Wednesday, December 16, 2015

Memorability Is Not the Same As Engagement: The Problems with the Borkin Study on "Visual Recognition and Recall"

Borkin and Associates' (2016) article, "Beyond Memorability: Visualization Recognition and Recall," which has yet to even see print, is making waves in the blogosphere and on reddit and twitter.


Look, the work is fine, but everyone is using is for the wrong reasons. 

Here's a good example. Khokar's conclusion is "I often help out colleagues with making charts, graphics and data visualizations for the web and my first piece of advice is always to start with a great title or headline. There’s a lot to take away from Michelle’s work but if you take just one thing, take this."

John Wihbey inteviews first author Michelle Borkin and tries to suggest her work invalidates Edward Tufte's ideas on simplicity in graph design. Borkin, to her credit, kind of dodges that: "What’s interesting is that in Tufte’s first book, The Visual Display of Quantitative Information, he does promote simplicity and cleanliness and a high “data-ink ratio” – he says you want as much of the graphic as possible to relate to the data – but he also does talk about how text annotation can help encode data and get the message across."

Why are people using it for the wrong reasons? There are at least two:

1) Vrooman Hates This!: Use This Strange Headline Fetish to Pretend You Know How Succeed in Social Media!

The title fetish. You've seen it:


Doesn't this look like your Twitter feed if you follow enough SEO "gurus"?

I think the Borkin study is getting play because it intuitively validates the use of manipulative and repetitive titling of blog posts and the mushroom forest of programmed tweets to follow. 

In terms of Power Point, would you title a graph if the software didn't drive you to it? If you had to drop a text box down and actually DECIDE to title a slide, would you? It's hard to imagine a world where you haven't been overtrained to do it that way, but can you try for a second?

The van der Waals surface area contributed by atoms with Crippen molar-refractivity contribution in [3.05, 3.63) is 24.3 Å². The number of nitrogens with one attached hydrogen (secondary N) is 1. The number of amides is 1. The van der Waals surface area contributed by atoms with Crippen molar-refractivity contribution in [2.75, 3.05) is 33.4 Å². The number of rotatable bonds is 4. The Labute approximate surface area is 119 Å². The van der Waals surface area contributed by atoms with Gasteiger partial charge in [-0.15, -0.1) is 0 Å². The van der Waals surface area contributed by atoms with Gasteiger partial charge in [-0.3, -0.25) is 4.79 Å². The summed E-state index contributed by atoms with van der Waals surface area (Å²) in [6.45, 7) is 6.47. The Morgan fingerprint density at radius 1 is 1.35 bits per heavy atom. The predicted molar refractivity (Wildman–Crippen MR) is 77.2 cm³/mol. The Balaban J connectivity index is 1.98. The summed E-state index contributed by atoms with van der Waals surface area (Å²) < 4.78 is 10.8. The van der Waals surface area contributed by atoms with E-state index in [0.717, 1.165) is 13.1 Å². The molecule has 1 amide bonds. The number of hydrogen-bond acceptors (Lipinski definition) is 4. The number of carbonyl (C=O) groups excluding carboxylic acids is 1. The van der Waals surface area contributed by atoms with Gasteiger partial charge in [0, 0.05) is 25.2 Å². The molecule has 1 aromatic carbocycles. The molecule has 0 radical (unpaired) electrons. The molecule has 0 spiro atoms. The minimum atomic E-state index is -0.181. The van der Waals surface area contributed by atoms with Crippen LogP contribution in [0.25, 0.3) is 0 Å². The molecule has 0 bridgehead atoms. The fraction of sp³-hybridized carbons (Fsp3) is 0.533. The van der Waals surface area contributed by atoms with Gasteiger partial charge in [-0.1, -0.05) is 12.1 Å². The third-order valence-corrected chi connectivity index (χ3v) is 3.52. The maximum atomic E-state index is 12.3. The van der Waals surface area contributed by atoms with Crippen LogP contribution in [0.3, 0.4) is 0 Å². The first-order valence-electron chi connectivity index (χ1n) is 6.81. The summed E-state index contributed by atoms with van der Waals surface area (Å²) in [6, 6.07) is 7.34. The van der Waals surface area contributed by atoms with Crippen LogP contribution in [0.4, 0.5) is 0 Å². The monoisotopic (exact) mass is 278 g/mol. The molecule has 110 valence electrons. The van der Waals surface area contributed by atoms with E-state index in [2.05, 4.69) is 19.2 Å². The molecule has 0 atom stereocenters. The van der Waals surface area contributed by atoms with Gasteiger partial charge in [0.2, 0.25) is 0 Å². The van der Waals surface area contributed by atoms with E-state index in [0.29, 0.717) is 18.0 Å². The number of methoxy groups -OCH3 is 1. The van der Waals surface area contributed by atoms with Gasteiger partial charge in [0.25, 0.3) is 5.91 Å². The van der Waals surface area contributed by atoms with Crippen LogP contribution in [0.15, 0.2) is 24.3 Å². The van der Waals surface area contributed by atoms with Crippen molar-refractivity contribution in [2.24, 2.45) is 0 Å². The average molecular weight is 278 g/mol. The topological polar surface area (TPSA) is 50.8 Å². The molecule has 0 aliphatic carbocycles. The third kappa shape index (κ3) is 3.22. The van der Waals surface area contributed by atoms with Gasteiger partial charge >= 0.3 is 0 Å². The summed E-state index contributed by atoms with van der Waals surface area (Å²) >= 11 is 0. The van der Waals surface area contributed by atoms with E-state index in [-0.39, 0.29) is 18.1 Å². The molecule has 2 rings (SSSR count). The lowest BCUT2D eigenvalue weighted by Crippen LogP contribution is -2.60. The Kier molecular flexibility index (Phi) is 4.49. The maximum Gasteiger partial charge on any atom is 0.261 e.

Is it not cooler to do it like McCandless?

Watch his TED Talk to see how he presents this line and then asks his audience to engage. Only later does he tell them what is represents. It is magic. No one who has seen it ever forgets it. No blog post EVER that used the title suggestion 60 on the infographic ever achieved such impact.

2. It Confuses Memory with Impact

Just because I remember doesn't mean I am moved or persuaded or taught. I remember Donald Trump's talking points this year. Not convinced. If I can sing every McDonald's theme song for the last 30 years, does that mean I'm a customer? Not me. Maybe you. Memory is a start, but it is never enough.

The Borkin study assumes that what audiences find memorable is what you should try to perfect in order to be more memorable. Borkin, in that interview, says "we empirically prove these conventional design guidelines." Um. Excuse me? Really?

Tufte analyzes how data visualization affect people's DECISIONS, not RECALL. In Visual Explanations, he spends a great deal of time on how John Snow used a map to understand how cholera worked and how bad analysis of data doomed The Challenger. The Borkin study has nothing to contribute here.

Their study is a bandwagon fallacy on stilts. Just because people believe a thing doesn't make it true or important. If I remember your title, perhaps it is because your graph stinks and I can't understand it. Does it follow that I should focus on making a cool title THE MOST IMPORTANT THING the way the Borkin study conclusion and blog posts like Kohkar's suggest?


Think of all the work that goes into a data visualization. All the decisions. All the research. All the design problems. And you'd rather they pay attention to the title, legends/labels and the PARAGRAPH YOU PUT UNDER THE GRAPH TO EXPLAIN IT? 

Those are the things the Borkin study concludes are the most memorable. That doesn't mean they matter. 

What if you had none of them?

Even the best audiences are cognitive misers.They are, at least a little bit, avoiding thinking or engagement. They are processing the text you give them as an escape from depth of thought. The text is easier, so they focus there.

A great study by Pylar and associates (2007) shows that for people who self-reported as LIKING graphs, who had as much time as they liked with them and who saw them both in video and on paper, less than half interpreted them accurately. In other words, in close to ideal conditions for graph understanding, mostly we fail.

Graphs are hard. They convert numbers into shapes. They increase cognitive load in order to facilitate larger-scale thinking about numerical comparisons. In the end, they make it easier, but we often don't follow to the end.

You have a purpose for your data and your visualization. Don't make it easier for the audience to avoid.

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